The Asia featured some amazing Dota 2 matches, and gave everyone some insight into the SEA scene. In the end, LGD.cn showed that they are no match for anyone else right now. Next up they will have to prove that the top spot is still their's in the upcoming G-League, and after seeing their performance in The Asia, a win in G-League won't be a surprise.
Congratulations to LGD Gaming, and their win at The Asia 2012!
In game one of the Grand Finals we saw an impressive lineup for LGD consisting of Beastmaster, Bounty Hunter, and Nyx Assassin. This game shows the true power of LGD, and how their newer style of early gank heroes is pushing them to the forefront of the Dota 2 scene.
This is the semi-final game between MUFC and Orange Esports. It was quite the opposite of what we saw in the grand finals. Instead of quick, gank centric strategies, both teams went for late game heroe strategies which relied on how farmed said hero became. In the end it was a battle between the Anti-Mage and Luna. Watch this VOD and see who won.
Altair's got nothing on this guy.
During the whole of The Asia 2012, LGD.cn put great emphasis on Nerubian Assassin, picking him in the earlier stages, and even allowing the enemy to have high tier heroes like Batrider in return. While the audience was surprised by this move, Liquid`BuLBa said that LGD.cn would make this trade all the time. In our G-League preview, BuLba even placed Nyx Assassin in the same tier of Batrider and Magnus.
DotA once saw an age where Nyx's ancestor was a weapon of choice. Being the greatest champion of the Nerubians, Anub'arak was an instrumental hero for VP during their era of dominance, with ARS-ART attaining such a high level of play that Nerubian Assassin quickly became a must-ban hero. Other teams - like Team Ukraine, featuring players like Travka, DKPhobos, Goblak and an eighteen years old Dendi, also used the hero with great success. Nerubian Assassin's ability to deal damage and gank was the key element for his success. Usually played at mid, he would get a fast level six, instantly putting pressure on the whole map as he gained the ability to turn invisible and deal even more damage. Between Vendetta, Impale and Mana Burn, any target could be brought down very quickly. Add an eventual Necronomicon or even Dagon and Nerubian Assassin has enough damage to solo-kill most heroes in a matter of seconds. The mere threat of this is often enough to force the enemy to spend money on wards. Each gank of his would open the map for his allies to farm, and the more map control his team had had, the more lethal and unexpected the ganks would become as well. At that time, Spiked Carapace was a passive skill that would reflect physical damage and it was common to see people in public games stacking Blade Mails and having opponents veritably kill themselves while trying to open holes in Anub'arak's armor.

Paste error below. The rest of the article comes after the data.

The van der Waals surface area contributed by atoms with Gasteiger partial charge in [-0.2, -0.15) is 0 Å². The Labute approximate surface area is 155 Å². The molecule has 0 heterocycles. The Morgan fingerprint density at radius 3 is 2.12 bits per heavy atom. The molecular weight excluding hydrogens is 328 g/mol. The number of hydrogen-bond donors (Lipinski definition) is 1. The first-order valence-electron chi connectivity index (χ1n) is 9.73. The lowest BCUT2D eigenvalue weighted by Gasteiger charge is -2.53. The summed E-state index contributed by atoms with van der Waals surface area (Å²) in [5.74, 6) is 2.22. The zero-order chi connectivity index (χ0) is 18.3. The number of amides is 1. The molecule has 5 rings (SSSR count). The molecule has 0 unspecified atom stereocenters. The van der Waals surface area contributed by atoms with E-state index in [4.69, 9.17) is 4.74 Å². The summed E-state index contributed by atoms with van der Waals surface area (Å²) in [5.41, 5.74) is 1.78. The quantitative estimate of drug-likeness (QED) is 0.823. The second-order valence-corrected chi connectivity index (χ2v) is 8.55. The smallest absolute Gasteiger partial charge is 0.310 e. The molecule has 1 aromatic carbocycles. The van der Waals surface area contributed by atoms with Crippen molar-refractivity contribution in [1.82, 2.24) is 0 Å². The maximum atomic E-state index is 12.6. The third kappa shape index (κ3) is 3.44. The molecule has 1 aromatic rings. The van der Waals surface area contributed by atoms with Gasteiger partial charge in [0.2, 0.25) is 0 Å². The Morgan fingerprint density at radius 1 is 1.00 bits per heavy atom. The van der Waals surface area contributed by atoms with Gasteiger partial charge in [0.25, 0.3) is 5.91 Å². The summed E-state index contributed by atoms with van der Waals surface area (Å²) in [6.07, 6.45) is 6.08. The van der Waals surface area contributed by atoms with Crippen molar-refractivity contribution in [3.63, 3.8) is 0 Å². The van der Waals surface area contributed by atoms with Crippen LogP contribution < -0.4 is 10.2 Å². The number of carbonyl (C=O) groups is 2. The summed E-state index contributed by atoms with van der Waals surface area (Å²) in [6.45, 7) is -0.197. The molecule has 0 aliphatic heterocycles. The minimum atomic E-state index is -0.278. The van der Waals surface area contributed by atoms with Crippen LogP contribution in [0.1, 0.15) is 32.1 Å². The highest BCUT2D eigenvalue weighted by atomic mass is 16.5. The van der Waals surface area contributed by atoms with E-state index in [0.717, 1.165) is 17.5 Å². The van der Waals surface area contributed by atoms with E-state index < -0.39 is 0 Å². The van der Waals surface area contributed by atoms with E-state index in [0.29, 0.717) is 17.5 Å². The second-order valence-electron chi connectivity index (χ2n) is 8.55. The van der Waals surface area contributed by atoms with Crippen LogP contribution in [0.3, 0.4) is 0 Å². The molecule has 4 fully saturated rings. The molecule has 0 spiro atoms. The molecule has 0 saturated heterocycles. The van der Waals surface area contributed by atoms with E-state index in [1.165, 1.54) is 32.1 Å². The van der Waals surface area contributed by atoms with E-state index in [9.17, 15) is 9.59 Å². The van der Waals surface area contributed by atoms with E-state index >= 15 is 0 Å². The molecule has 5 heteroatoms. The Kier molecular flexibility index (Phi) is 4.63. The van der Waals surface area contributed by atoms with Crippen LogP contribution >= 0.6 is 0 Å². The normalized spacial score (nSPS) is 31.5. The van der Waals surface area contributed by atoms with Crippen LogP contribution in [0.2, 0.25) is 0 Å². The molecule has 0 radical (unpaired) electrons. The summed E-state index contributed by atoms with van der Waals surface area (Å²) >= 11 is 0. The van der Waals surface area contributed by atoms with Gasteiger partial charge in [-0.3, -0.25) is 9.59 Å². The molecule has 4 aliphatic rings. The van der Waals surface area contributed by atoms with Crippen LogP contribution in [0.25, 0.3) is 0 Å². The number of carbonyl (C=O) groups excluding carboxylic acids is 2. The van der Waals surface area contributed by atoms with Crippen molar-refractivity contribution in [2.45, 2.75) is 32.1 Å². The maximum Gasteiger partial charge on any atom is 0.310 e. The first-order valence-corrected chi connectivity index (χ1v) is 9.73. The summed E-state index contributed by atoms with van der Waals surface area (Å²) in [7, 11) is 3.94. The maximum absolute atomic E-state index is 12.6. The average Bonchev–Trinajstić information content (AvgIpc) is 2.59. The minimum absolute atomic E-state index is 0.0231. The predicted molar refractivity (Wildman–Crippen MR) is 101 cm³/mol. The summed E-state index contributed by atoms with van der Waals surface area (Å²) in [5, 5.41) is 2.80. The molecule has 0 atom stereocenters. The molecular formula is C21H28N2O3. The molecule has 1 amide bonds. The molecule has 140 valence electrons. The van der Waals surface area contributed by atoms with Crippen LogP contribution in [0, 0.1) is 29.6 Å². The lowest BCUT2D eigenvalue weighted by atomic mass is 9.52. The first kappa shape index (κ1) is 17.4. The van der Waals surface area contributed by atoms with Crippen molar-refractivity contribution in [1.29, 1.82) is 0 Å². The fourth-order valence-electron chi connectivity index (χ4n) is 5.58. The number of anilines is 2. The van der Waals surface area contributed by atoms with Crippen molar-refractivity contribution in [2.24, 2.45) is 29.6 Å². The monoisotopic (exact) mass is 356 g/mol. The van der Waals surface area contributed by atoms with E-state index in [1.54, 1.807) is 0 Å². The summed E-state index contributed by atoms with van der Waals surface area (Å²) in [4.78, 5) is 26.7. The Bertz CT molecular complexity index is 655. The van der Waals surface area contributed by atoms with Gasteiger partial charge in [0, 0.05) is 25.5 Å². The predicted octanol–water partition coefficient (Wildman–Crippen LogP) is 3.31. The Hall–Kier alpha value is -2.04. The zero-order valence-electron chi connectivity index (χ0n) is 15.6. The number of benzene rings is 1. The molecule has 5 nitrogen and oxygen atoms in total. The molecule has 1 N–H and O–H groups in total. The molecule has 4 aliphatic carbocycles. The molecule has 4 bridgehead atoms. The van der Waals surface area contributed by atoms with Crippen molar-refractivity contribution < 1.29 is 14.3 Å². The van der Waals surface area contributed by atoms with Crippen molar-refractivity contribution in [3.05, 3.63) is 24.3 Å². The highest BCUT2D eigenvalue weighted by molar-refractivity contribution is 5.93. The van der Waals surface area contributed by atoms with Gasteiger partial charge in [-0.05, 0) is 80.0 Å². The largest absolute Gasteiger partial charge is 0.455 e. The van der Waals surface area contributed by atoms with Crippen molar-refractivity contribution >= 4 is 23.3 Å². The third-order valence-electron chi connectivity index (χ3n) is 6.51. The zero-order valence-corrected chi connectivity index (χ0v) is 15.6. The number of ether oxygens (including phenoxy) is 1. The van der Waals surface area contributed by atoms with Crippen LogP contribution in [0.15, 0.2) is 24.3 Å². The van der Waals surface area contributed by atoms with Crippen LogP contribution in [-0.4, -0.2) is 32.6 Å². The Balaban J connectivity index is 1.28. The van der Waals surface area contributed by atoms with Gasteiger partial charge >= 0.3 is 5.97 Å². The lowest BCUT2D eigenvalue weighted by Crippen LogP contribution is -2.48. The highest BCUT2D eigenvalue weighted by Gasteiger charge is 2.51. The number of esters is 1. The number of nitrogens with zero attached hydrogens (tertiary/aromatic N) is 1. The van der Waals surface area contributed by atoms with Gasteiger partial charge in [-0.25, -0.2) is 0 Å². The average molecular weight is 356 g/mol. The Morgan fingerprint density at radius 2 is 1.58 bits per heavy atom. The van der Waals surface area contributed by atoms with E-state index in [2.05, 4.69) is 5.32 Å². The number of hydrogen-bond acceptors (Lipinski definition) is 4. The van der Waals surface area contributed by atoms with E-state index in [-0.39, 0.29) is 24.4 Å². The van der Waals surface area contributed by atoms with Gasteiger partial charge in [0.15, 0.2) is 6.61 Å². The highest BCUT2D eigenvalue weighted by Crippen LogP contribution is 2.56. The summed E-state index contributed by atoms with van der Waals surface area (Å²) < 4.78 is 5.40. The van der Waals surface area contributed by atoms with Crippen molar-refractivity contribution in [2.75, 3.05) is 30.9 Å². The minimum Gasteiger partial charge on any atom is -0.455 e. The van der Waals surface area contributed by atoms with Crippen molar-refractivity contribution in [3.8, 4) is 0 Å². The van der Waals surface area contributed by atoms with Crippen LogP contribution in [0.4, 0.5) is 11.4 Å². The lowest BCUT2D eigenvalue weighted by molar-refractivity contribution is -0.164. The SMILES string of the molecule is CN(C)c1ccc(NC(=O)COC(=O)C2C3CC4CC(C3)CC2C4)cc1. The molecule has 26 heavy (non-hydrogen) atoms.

As time passed, Anub'arak was cast into oblivion. Teams learned how to deal with the hero, and he no longer would strike fear into their hearts. People even forgot that Anub'arak was a one-scarab-gank army and even neglected taking precautions against him. Why would you do it if no one picks him?
But then Dota 2 came. The Nerubians are no more. After choosing and anointing a zealot scarab with an extract of herself, Nyx gave birth to the same hero that terrorized the lanes in the past. Only, this hero was better. Along with his known arsenal, Spiked Carapace is now an active spell that not only negates and reflects the first player based damage instance, but also stuns the target. We saw Puppey picking Nyx Assassin in the very last game of The International II, trying to find a way to deny the iG Tidehunter's Ravage and destroy Keeper of the Light with his own Illuminate.
With 6.75, Nyx Assassin became even stronger. His base HP regeneration increased, his Mana Burn now deals more damage and his Spike Carapace now reflects damage from multiple sources. He's a monster hero with four active spells that deal damage. His arsenal allows him to be played in different ways: He can be the solo mid hero, getting the experience he needs so much to be useful. He can be a support against a solo offlaner, burning his mana and making the enemy useless. Also, with so many skills, he can be played against trilanes, destroying heroes like Keeper of the Light. When he gets level six, Nyx Assassin can tag along with another hero like Beastmaster, Bounty Hunter or Night Stalker and execute swift ganks all over the map, opening space for his team to play and farm. With the combination of Vendetta, Impale and Spiked Carapace, Nyx Assassin is one of the most useful teamfight heroes out there today, and we're sure to see him used more and more in the days to come.
L to R: furryfish, konadora, iceiceice
Introduce yourself and your team!
Hi, my name is Tammy “furryﬁsh” Tang, I’m 28, living in Singapore, used to work at Razer and currently manage Zenith and Flash E-Sports. I am also currently working on own gaming projects.
My team was picked up by PMS in 2008. All in all, we've been competitive for 7 years.